AH: Having the license too, one huge thing with that, if you buy like you know from another company that kind of does their in-house stuff with like their Brooks converter and stuff like that.

We are PS5 licensed, so no matter how many updates Sony gives us, we’re going to be compatible no matter what. With other companies they would have to do a firmware fix. One cool thing about going with a PS5 license as well, is that, no matter what, you go to tournament, it’s not going to disconnect on you or you have to do updates and stuff like that. I think that’s a huge advantage besides our distribution as well.

TA: So you mentioned going with PS5 like, working with them for being an officially licensed stick. If the Razer Kitsune does well enough, do you think you will do one for another platform?

Will Powers (WP): If there’s ever consumer demand we can, we can always address that by creating a product. We’ve done that a million times. I don’t think you’ll ever hear anyone at Razer say we will never make something, because it’s just not the way we operate. If there’s demand, we’ll create a product.

Kevin then went on to talk about how the Kitsune was also built to be a first class experience for PC players.

KM: Our focus for Kitsune is that we wanted to do something rock solid for PC as well. We wanted to make sure that Kitsune wasn’t just a killer PS5 controller, but that we went all out on the PC mode. It’s usually an afterthought with controllers, so when you flip this to PC mode like the touch pad actually functions as a PC trackpad with multi touch input and scrolling and all that stuff, as you would expect on a PC controller. It shows up via Xinput with all of the traditional button layouts that you would expect. Any PC game that supports the Xbox controllers will automatically work with Kitsune. No mapping required, nothing like that. We wanted to make sure that we were a first class citizen on both of those platforms. That would be what I’d say on that.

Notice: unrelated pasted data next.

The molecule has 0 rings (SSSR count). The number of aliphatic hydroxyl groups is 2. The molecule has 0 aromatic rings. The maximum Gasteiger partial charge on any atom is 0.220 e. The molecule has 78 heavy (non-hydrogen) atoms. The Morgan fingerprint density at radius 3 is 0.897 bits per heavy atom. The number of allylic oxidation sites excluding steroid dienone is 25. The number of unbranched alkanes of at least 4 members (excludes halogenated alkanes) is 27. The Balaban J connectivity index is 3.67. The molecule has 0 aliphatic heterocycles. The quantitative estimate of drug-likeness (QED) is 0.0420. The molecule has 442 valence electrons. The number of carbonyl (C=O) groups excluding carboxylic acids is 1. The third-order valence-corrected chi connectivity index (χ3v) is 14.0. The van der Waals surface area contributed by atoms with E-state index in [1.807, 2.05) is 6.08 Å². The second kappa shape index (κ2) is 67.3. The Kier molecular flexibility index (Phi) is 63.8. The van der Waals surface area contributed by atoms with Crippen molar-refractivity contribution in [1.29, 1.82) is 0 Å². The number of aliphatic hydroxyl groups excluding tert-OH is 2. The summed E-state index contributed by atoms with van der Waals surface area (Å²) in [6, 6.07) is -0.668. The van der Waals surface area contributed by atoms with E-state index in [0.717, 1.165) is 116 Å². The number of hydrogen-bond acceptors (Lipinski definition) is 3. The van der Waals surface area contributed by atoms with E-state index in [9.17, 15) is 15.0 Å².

TA: So you mentioned Riot’s Project L above. Are there any plans to do collaborations with fighting games like that with say Project L or Mortal Kombat 1 skins? I know I saw a Mortal Kombat 1 posted online, but wasn’t sure whether it was for sale or not.

AH: We made that one for Warner Brothers. For Evo they reached out to us asking if they could have Kitsunes at their EVO booth. They asked if they could do their own Mortal Kombat design. We said, yeah, of course. So we gave them a template. They made that Fire God Liu Kang edition. We printed it and we put it on for them. It was a one off collaboration.

(Note: Ali was visiting Riot for Project L soon after this interview was conducted as you can see in the Tweet below).